3 The technology
3.1 MPS involves the intravenous injection of small amounts of a radioactive tracer to evaluate perfusion of living cardiac muscle via the coronary arteries after stress and at rest. After injection, the tracer is taken up by cardiac muscle cells, and its distribution within the myocardium is imaged using a gamma camera. Three tracers are commercially available in the UK: thallium-201 thallous chloride, technetium-99m 2-methoxy-isobutyl-isonitrile, and technetium-99m 1,2-bis(bis[2-ethoxyethyl]phosphino)ethane. MPS is a non-invasive procedure which provides more detailed information about coronary function than sECG and CA. Cardiovascular stress can be induced by exercise as in sECG, but is most commonly induced by pharmacological agents.
3.2 MPS was originally developed as a planar imaging technique, but SPECT is the clinical standard in current practice. In SPECT, the camera rotates around the patient for 10–20 minutes and the raw data are processed to obtain tomographic images of the myocardium. The stress and rest images are normally separated by 3–4 hours. The total patient contact time for stress induction, injection and image acquisition is approximately 60 minutes.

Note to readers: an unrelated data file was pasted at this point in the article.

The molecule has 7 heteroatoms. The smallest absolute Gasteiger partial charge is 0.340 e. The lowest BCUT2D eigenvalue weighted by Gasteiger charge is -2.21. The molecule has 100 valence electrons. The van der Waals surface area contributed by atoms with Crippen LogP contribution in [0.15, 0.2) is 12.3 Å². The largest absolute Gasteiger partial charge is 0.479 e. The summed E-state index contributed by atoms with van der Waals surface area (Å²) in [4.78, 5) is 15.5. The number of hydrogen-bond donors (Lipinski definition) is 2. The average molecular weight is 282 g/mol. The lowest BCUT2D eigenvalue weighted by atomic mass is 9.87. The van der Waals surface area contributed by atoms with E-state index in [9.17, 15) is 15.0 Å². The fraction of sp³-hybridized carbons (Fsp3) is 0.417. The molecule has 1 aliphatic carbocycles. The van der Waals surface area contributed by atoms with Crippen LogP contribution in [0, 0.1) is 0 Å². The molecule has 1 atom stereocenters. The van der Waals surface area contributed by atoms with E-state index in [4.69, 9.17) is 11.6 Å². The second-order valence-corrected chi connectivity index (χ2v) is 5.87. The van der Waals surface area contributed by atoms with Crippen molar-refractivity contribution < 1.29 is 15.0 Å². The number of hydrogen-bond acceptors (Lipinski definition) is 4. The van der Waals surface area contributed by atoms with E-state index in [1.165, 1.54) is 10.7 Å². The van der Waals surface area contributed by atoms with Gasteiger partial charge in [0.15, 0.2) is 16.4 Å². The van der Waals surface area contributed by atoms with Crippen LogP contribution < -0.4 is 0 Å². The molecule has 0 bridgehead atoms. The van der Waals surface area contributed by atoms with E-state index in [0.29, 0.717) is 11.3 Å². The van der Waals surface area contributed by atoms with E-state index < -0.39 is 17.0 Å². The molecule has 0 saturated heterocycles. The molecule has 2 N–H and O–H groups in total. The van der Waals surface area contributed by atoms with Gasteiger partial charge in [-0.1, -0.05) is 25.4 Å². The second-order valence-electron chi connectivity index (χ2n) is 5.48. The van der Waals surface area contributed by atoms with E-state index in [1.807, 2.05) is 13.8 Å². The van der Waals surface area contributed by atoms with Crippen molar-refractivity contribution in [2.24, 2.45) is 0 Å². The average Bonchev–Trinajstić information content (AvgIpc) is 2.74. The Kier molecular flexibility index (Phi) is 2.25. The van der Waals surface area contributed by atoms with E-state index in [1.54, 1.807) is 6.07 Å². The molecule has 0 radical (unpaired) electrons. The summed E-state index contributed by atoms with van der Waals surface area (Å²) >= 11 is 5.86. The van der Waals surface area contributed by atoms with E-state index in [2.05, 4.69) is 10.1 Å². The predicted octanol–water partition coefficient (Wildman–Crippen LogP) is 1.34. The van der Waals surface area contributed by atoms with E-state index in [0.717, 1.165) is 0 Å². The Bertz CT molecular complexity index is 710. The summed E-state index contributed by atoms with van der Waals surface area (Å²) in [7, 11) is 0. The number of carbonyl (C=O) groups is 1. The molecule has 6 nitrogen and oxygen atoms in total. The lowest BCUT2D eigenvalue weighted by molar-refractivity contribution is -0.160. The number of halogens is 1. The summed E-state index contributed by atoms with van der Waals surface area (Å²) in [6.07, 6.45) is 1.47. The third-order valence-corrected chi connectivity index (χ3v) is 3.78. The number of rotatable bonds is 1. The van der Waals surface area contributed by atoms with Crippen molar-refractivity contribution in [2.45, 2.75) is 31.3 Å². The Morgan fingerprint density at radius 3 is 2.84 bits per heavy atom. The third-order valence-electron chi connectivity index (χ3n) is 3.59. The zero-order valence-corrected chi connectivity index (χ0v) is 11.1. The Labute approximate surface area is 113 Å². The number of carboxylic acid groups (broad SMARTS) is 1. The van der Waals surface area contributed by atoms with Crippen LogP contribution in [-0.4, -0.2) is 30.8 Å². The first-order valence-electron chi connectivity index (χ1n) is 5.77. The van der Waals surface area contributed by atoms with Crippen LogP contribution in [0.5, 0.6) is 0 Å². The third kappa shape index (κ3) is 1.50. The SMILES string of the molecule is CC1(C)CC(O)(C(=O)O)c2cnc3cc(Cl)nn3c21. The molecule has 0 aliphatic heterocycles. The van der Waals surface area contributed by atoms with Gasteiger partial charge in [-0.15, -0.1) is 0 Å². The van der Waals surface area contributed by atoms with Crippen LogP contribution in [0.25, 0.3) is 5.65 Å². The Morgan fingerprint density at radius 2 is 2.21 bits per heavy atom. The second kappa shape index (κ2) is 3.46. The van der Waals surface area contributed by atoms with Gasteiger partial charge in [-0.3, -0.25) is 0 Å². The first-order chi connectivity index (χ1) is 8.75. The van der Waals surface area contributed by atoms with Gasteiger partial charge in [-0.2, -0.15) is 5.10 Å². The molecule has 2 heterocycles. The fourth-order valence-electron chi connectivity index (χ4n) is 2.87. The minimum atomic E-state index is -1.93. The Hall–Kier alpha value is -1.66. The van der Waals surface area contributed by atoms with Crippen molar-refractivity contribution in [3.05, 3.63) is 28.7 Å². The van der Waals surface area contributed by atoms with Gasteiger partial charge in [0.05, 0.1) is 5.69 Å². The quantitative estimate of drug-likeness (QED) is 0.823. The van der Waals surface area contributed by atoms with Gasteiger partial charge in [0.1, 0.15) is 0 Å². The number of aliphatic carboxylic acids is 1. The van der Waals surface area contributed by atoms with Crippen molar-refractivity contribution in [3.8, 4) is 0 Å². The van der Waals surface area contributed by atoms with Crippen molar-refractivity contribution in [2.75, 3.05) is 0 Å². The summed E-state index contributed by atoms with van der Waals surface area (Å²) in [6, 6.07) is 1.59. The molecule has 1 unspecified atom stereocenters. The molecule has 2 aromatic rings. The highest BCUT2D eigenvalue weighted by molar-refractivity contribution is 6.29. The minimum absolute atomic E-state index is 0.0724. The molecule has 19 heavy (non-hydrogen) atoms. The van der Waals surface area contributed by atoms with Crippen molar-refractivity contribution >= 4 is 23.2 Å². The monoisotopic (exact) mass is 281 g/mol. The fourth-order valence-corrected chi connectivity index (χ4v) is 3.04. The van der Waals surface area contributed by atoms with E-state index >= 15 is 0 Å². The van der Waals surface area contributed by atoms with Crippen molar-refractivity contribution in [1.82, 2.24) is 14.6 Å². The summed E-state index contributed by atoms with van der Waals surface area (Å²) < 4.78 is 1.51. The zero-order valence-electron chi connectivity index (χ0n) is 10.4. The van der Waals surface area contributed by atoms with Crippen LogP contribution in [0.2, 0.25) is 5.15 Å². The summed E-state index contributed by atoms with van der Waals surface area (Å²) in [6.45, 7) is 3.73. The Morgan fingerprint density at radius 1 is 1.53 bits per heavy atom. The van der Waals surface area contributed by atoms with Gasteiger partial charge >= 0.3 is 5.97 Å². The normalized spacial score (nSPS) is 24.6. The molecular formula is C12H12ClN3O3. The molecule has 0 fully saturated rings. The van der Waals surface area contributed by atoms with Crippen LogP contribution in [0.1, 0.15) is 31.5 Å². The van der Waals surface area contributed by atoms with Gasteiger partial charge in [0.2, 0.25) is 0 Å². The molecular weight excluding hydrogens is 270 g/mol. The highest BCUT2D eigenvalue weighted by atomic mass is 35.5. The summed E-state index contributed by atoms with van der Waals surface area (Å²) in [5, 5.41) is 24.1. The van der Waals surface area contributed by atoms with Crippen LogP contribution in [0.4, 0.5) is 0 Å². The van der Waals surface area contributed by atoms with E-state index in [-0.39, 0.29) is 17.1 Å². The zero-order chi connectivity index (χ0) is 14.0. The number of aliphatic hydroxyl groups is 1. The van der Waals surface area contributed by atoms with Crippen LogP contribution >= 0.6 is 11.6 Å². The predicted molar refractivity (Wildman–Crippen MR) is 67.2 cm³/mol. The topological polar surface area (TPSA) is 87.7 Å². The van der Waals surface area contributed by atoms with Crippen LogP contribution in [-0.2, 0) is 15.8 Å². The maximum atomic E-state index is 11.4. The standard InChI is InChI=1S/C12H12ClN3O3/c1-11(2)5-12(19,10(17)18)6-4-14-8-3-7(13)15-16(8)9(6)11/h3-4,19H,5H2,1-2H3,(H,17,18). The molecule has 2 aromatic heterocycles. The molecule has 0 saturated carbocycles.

3.3 Homogeneous uptake of tracer throughout the myocardium indicates the absence of clinically significant infarction or coronary stenosis. A defect in the stress images that normalises in the rest images usually corresponds to a significant coronary stenosis. A defect in both stress and rest images indicates an area with loss of viable myocardium, such as after MI.
3.4 Two technical improvements to SPECT were also considered in this appraisal. Attenuation-corrected SPECT compensates for the fact that many emitted photons never reach the detector as a result of interactions with body tissues. ECG-gated SPECT is synchronised with the patient's ECG, thereby minimising artefacts caused by cardiac motion. Also, left ventricular ejection fraction can be measured at rest with ECG-gated SPECT.
3.5 The complication rates for SPECT are no different from those of sECG, and are usually related to exercise or pharmacological stimulation given as part of the stress component in the procedure, with an associated mortality of around 0.01% and a morbidity of around 0.02%. The radiation exposure from SPECT is similar to the exposure from uncomplicated CA.
3.6 The cost of a SPECT scan is estimated to be around £265, whereas the costs for sECG and CA are £104 and £1103, respectively (2002 NHS reference costs).